In late June, physics blogs had lit up with rumours that LHC scientists had some news. It could only mean one thing: the Higgs. Last December they had released what a physicist would describe unwinkingly as ‘highly suggestive’ results, but had refrained from making definite claims. The word was there were now enough data to cross the line into certainty, or what passes for it given the distressingly probabilistic nature of quantum mechanics. People were talking 5-sigma significance.

Eventually there is a hush in the auditorium, and Rolf-Dieter Heuer, CERN’s avuncular director general, appears on screen. “Today is a special day,” he begins, before trotting out a couple of diligently constructed jokes and introducing Joe Incandela, a slick American from the Compact Muon Solenoid LHC experimental team. Incandela walks us through the experimental set-up, the data-processing arrangements and the statistical methodology before getting down to graphs and numbers. The statement that inspires the crowd to frenzied applause: “If we combine the Z–Z and the gamma–gamma, this is what we get. They line up extremely well in the region of 125 GeV. They combine to give us a combined significance of five standard deviations.” He stumbles and stutters getting the words out.

From a physicist’s point of view, particle hunting is the extreme sport. There’s a rakish disregard for common sense in the lengths to which they will go. Take the IceCube neutrino telescope, a kilometre-a-side cubic grid of detectors buried deep in the Antarctic ice, or Holland’s MiniGRAIL (Gravitational Radiation Antenna In Leiden), a perfect 1400-kilo copper sphere chilled to just above absolute zero in the hope of observing tiny ripples in the fabric of the universe caused by far-off stellar cataclysms. The LHC is the wildest of all: a particle accelerator whose 27-kilometre circumference takes the better part of a day to walk around, built by thousands of scientists from across the world at a cost of $9 billion (a month’s worth of US spending in Afghanistan, by comparison) to hunt truly exotic game – dark matter, extra dimensions, magnetic monopoles, the Higgs.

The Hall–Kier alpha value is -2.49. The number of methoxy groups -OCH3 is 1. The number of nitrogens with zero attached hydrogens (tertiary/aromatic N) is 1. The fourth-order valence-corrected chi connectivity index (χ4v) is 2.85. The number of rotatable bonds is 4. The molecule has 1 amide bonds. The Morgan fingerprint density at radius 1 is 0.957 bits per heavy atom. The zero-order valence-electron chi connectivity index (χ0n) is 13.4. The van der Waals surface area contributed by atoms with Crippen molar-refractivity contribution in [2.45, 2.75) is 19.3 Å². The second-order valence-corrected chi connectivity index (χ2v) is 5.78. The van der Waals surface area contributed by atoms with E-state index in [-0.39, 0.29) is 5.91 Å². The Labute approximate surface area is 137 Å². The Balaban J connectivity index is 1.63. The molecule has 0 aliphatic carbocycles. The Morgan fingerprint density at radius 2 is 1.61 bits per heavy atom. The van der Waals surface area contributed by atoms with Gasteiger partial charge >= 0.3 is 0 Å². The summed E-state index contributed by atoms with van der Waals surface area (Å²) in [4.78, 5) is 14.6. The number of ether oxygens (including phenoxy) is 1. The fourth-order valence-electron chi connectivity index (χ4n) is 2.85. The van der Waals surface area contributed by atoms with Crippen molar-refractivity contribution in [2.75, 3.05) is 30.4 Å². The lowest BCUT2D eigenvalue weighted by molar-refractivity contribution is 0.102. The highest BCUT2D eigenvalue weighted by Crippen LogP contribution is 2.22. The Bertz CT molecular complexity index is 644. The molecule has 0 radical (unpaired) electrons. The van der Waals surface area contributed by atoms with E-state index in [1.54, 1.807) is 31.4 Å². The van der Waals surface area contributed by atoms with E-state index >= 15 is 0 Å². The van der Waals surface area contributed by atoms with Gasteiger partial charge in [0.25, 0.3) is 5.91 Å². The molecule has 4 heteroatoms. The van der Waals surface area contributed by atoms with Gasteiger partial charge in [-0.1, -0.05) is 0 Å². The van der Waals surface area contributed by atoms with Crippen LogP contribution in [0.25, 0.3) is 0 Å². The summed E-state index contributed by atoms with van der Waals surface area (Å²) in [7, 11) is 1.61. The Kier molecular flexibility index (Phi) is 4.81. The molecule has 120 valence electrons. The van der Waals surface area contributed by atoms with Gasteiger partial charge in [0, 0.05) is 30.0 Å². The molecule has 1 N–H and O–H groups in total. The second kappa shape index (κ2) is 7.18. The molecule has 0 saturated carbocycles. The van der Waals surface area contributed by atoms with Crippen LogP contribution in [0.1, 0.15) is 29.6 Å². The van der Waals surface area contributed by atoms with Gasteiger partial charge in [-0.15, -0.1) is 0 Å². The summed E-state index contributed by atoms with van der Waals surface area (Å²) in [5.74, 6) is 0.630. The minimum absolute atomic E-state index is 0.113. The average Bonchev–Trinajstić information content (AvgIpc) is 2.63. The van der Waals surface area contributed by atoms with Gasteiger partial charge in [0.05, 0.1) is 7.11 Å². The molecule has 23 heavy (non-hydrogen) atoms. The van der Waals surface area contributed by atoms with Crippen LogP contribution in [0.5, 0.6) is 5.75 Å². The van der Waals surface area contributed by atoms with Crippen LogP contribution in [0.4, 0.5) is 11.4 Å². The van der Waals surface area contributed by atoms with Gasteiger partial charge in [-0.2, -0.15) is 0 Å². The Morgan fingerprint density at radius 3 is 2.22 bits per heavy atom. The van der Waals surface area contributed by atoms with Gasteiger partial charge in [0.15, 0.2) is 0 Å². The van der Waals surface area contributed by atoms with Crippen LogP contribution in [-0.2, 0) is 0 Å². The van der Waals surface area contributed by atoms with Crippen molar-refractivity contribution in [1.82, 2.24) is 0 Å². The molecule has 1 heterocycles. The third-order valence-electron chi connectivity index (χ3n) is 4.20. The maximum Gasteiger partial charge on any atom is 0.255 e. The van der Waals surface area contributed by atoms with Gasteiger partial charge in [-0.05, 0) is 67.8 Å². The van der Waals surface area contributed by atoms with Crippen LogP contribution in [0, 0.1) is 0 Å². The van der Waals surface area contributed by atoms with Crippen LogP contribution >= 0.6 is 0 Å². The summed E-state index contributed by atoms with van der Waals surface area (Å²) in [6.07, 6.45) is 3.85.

After Incandela has said the magic words, the rest is appendices. He hands over to Fabiola Gianotti from the ATLAS experiment (A Toroidal LHC ApparatuS), which runs in parallel with Incandela’s team so that the two can cross-check each other’s results. Gianotti’s data provide further confirmation of the Higgs’s existence. After she finishes, Heuer returns to the stage. “I think we have it,” he says. “You agree?” The rooms at CERN and in Melbourne erupt with affirmative cries. “It’s a historic milestone today, but we are only at the beginning.” It’s the approved take-home message.

The retired nuclear theorist is dubious. He’ll allow that they’ve found a boson; he’s not convinced it’s the Higgs. It’s sad science is going this way, he says – releasing results before publishing in a peer-reviewed journal, courting media coverage, dumbing it down for popular consumption. Later, an unidentified American on screen puts the contrasting view: “It’s wonderful to be at a physics event where there’s applause like there is at a football game.” He too has a point: is there harm in celebrating a scientific discovery? Accurate or not, the media coverage will at least remind people for a moment that they live in a universe.

Michael Lucy

Michael Lucy is a writer based in Melbourne.